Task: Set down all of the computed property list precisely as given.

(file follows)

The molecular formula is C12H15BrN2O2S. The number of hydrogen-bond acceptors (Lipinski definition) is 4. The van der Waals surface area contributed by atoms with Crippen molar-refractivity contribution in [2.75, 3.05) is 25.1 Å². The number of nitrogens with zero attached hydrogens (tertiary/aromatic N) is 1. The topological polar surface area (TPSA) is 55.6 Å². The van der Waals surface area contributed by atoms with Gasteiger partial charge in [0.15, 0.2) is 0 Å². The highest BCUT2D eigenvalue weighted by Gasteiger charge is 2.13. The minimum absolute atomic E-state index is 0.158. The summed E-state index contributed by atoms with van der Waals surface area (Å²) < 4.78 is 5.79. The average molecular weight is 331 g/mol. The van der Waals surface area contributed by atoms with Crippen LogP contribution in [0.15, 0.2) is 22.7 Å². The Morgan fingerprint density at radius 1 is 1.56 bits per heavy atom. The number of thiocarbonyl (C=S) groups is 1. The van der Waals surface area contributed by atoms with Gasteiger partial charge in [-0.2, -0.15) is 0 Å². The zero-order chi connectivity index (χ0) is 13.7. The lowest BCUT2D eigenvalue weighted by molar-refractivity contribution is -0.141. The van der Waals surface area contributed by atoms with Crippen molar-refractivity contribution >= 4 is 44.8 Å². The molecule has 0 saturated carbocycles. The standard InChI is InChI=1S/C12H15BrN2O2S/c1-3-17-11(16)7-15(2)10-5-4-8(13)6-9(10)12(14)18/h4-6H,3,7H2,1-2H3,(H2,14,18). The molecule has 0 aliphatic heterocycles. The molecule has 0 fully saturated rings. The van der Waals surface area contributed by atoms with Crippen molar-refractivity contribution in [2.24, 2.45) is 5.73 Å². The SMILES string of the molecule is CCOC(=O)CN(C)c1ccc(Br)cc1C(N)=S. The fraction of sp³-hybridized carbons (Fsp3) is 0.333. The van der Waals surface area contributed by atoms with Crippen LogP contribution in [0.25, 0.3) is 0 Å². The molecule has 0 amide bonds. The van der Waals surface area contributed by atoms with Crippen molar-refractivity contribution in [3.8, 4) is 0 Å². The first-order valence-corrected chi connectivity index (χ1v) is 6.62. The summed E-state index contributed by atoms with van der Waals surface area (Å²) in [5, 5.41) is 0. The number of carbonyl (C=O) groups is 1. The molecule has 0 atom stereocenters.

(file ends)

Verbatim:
The molecular formula is C12H15BrN2O2S. The number of hydrogen-bond acceptors (Lipinski definition) is 4. The van der Waals surface area contributed by atoms with Crippen molar-refractivity contribution in [2.75, 3.05) is 25.1 Å². The number of nitrogens with zero attached hydrogens (tertiary/aromatic N) is 1. The topological polar surface area (TPSA) is 55.6 Å². The van der Waals surface area contributed by atoms with Gasteiger partial charge in [0.15, 0.2) is 0 Å². The highest BCUT2D eigenvalue weighted by Gasteiger charge is 2.13. The minimum absolute atomic E-state index is 0.158. The summed E-state index contributed by atoms with van der Waals surface area (Å²) < 4.78 is 5.79. The average molecular weight is 331 g/mol. The van der Waals surface area contributed by atoms with Crippen LogP contribution in [0.15, 0.2) is 22.7 Å². The Morgan fingerprint density at radius 1 is 1.56 bits per heavy atom. The number of thiocarbonyl (C=S) groups is 1. The van der Waals surface area contributed by atoms with Gasteiger partial charge in [-0.2, -0.15) is 0 Å². The zero-order chi connectivity index (χ0) is 13.7. The lowest BCUT2D eigenvalue weighted by molar-refractivity contribution is -0.141. The van der Waals surface area contributed by atoms with Crippen molar-refractivity contribution >= 4 is 44.8 Å². The molecule has 0 saturated carbocycles. The standard InChI is InChI=1S/C12H15BrN2O2S/c1-3-17-11(16)7-15(2)10-5-4-8(13)6-9(10)12(14)18/h4-6H,3,7H2,1-2H3,(H2,14,18). The molecule has 0 aliphatic heterocycles. The molecule has 0 fully saturated rings. The van der Waals surface area contributed by atoms with Crippen molar-refractivity contribution in [2.24, 2.45) is 5.73 Å². The SMILES string of the molecule is CCOC(=O)CN(C)c1ccc(Br)cc1C(N)=S. The fraction of sp³-hybridized carbons (Fsp3) is 0.333. The van der Waals surface area contributed by atoms with Crippen LogP contribution in [0.25, 0.3) is 0 Å². The molecule has 0 amide bonds. The van der Waals surface area contributed by atoms with Crippen molar-refractivity contribution in [3.8, 4) is 0 Å². The first-order valence-corrected chi connectivity index (χ1v) is 6.62. The summed E-state index contributed by atoms with van der Waals surface area (Å²) in [5, 5.41) is 0. The number of carbonyl (C=O) groups is 1. The molecule has 0 atom stereocenters.